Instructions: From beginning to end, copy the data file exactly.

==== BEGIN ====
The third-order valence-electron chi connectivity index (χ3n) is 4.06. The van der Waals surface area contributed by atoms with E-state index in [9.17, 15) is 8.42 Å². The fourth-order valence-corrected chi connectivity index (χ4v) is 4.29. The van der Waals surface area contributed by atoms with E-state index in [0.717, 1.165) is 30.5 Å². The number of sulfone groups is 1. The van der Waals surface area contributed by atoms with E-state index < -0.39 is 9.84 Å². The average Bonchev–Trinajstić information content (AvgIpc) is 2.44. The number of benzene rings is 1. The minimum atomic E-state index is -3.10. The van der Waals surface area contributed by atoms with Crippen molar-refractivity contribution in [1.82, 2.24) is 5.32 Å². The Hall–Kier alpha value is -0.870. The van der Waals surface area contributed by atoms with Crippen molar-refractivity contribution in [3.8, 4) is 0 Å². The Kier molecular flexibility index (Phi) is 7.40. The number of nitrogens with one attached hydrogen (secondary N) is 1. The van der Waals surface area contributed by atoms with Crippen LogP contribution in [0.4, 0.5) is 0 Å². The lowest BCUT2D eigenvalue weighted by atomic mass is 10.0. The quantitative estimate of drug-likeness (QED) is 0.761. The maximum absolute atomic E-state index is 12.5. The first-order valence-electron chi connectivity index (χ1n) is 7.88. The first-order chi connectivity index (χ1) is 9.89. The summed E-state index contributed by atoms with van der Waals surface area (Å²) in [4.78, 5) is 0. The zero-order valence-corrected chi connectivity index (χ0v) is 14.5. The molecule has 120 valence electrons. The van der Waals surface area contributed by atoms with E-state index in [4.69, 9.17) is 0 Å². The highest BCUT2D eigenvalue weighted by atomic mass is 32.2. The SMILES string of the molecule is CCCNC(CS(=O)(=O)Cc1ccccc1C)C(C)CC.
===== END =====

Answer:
The third-order valence-electron chi connectivity index (χ3n) is 4.06. The van der Waals surface area contributed by atoms with E-state index in [9.17, 15) is 8.42 Å². The fourth-order valence-corrected chi connectivity index (χ4v) is 4.29. The van der Waals surface area contributed by atoms with E-state index in [0.717, 1.165) is 30.5 Å². The number of sulfone groups is 1. The van der Waals surface area contributed by atoms with E-state index < -0.39 is 9.84 Å². The average Bonchev–Trinajstić information content (AvgIpc) is 2.44. The number of benzene rings is 1. The minimum atomic E-state index is -3.10. The van der Waals surface area contributed by atoms with Crippen molar-refractivity contribution in [1.82, 2.24) is 5.32 Å². The Hall–Kier alpha value is -0.870. The van der Waals surface area contributed by atoms with Crippen molar-refractivity contribution in [3.8, 4) is 0 Å². The Kier molecular flexibility index (Phi) is 7.40. The number of nitrogens with one attached hydrogen (secondary N) is 1. The van der Waals surface area contributed by atoms with Crippen LogP contribution in [0.4, 0.5) is 0 Å². The lowest BCUT2D eigenvalue weighted by atomic mass is 10.0. The quantitative estimate of drug-likeness (QED) is 0.761. The maximum absolute atomic E-state index is 12.5. The first-order valence-electron chi connectivity index (χ1n) is 7.88. The first-order chi connectivity index (χ1) is 9.89. The summed E-state index contributed by atoms with van der Waals surface area (Å²) in [4.78, 5) is 0. The zero-order valence-corrected chi connectivity index (χ0v) is 14.5. The molecule has 120 valence electrons. The van der Waals surface area contributed by atoms with E-state index in [4.69, 9.17) is 0 Å². The highest BCUT2D eigenvalue weighted by atomic mass is 32.2. The SMILES string of the molecule is CCCNC(CS(=O)(=O)Cc1ccccc1C)C(C)CC.